A fundraiser at Washington D.C.’s 200-year-old Congressional Cemetery using goat yoga and goat feeding was so successful, there are plans to hold more events after thousands of dollars was raised.
The Congressional Cemetery, where anybody can get buried and not just dead members of congress, was the cemetery’s first foray into goat yoga. The event was held in late May.
Paul Williams, the director of the Congressional Cemetery, believes goat yoga was a long time coming. Until recently, District law forbade the activity under a long-standing no-touching-goats policy.
“I tried everything I could for about a year to get goat yoga,” Williams said in a story in the Washington Post.
The Health Department just put up every obstacle they possibly could.” He recalled meeting with a room full of lawyers who “had the law books all spread out on the table and said, ‘This is not happening.’”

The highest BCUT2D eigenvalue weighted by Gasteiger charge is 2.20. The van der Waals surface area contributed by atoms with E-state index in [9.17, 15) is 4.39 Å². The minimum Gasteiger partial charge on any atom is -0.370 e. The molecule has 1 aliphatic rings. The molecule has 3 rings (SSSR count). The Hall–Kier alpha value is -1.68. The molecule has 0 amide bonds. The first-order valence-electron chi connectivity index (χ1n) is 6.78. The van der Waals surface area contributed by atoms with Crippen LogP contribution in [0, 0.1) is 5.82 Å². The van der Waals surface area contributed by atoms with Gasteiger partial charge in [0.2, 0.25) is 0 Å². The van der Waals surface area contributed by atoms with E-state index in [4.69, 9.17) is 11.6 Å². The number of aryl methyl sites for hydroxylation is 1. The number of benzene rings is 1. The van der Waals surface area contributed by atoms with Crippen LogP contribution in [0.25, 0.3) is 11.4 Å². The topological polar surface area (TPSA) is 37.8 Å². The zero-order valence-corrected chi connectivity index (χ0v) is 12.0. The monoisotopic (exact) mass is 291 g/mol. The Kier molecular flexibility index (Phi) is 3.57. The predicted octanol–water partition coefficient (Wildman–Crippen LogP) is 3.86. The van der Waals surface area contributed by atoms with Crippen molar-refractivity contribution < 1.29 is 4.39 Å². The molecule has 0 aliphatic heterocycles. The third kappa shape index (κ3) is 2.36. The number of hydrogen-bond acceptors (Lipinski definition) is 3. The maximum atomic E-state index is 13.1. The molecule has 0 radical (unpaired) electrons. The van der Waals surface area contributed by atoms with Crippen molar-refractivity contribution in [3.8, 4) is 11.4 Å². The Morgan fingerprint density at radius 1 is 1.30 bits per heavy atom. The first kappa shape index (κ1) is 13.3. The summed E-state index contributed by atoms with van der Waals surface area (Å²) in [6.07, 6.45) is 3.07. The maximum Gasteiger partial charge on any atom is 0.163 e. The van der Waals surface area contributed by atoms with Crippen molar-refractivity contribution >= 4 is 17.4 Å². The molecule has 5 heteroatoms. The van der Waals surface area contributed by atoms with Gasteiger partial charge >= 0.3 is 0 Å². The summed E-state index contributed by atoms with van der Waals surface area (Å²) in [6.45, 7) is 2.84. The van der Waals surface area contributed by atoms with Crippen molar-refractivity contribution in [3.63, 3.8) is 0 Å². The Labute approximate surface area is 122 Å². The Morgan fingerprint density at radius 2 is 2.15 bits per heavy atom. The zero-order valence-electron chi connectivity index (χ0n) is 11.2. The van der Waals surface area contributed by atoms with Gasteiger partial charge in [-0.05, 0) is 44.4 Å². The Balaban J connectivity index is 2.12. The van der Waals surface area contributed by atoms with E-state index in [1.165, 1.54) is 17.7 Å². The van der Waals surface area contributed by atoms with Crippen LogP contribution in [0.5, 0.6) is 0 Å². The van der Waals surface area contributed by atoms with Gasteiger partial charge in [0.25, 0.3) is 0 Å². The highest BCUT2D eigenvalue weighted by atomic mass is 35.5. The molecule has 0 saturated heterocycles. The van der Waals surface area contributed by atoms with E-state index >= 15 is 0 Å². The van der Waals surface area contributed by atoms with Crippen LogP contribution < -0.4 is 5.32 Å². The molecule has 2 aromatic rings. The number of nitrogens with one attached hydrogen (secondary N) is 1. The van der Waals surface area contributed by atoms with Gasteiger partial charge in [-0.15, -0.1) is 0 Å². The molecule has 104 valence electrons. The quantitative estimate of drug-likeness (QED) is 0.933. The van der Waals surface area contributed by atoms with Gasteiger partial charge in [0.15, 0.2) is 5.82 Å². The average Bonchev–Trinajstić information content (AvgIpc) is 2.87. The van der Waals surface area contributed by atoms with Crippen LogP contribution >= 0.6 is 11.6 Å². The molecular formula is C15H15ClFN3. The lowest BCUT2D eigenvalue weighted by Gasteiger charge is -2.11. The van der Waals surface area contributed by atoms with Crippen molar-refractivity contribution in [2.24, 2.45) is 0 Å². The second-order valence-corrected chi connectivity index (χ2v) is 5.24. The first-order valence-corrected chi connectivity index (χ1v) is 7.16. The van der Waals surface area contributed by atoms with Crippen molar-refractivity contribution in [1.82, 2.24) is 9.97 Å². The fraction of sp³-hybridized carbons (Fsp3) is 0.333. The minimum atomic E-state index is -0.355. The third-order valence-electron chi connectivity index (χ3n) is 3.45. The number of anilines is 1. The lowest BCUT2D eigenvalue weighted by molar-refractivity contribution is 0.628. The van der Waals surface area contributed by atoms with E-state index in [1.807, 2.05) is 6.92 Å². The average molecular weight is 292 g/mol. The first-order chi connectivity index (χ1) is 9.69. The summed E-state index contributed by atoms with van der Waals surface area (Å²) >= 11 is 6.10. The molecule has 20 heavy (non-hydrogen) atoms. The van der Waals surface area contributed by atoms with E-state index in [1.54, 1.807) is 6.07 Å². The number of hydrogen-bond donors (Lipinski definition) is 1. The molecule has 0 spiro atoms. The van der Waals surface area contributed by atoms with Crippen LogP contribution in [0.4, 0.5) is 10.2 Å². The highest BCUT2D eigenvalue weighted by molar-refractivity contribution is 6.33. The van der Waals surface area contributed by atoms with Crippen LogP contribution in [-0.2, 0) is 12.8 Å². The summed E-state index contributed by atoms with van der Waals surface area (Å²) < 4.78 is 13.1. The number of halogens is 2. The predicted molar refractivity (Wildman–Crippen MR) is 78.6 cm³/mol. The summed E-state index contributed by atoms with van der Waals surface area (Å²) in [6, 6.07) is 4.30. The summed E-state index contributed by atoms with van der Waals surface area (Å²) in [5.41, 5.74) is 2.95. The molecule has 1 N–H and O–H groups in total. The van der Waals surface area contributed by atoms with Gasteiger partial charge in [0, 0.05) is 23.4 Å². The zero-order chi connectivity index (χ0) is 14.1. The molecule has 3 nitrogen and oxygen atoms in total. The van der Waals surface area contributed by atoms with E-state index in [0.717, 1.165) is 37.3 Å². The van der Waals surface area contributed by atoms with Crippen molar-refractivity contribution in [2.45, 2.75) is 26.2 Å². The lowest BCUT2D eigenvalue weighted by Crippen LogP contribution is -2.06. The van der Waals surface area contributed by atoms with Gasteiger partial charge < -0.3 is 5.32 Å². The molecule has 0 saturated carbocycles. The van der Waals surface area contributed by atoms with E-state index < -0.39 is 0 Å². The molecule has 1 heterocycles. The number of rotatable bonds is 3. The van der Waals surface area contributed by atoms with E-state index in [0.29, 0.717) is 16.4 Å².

The cemetery already hosted classes among the tombstones – “Yoga Mortis,” they call it – and found a loophole in D.C. regulations that allowed them to use goats to clear out invasive plants.
The city council’s Health Committee was already in the process of trimming regulations. The council expedited the issue by tacking a farm animal provision onto a bill that overhauled the District’s vital records system. The bill passed in October, allowing goats and sheep into Washington for the purposes of, among other things, “participating in yoga or similar activities.”
Williams learned of the change only after the church that owns the cemetery property sought a permit for a live-nativity scene – “a couple sheep, goats, a llama or something” – and was informed of the District’s new, pro-goat stance.
Williams posted on Facebook that the event was so successful $14,000 was raised by selling tickets. The cemetery held a yoga class and then a feeding class so people can feed baby goats.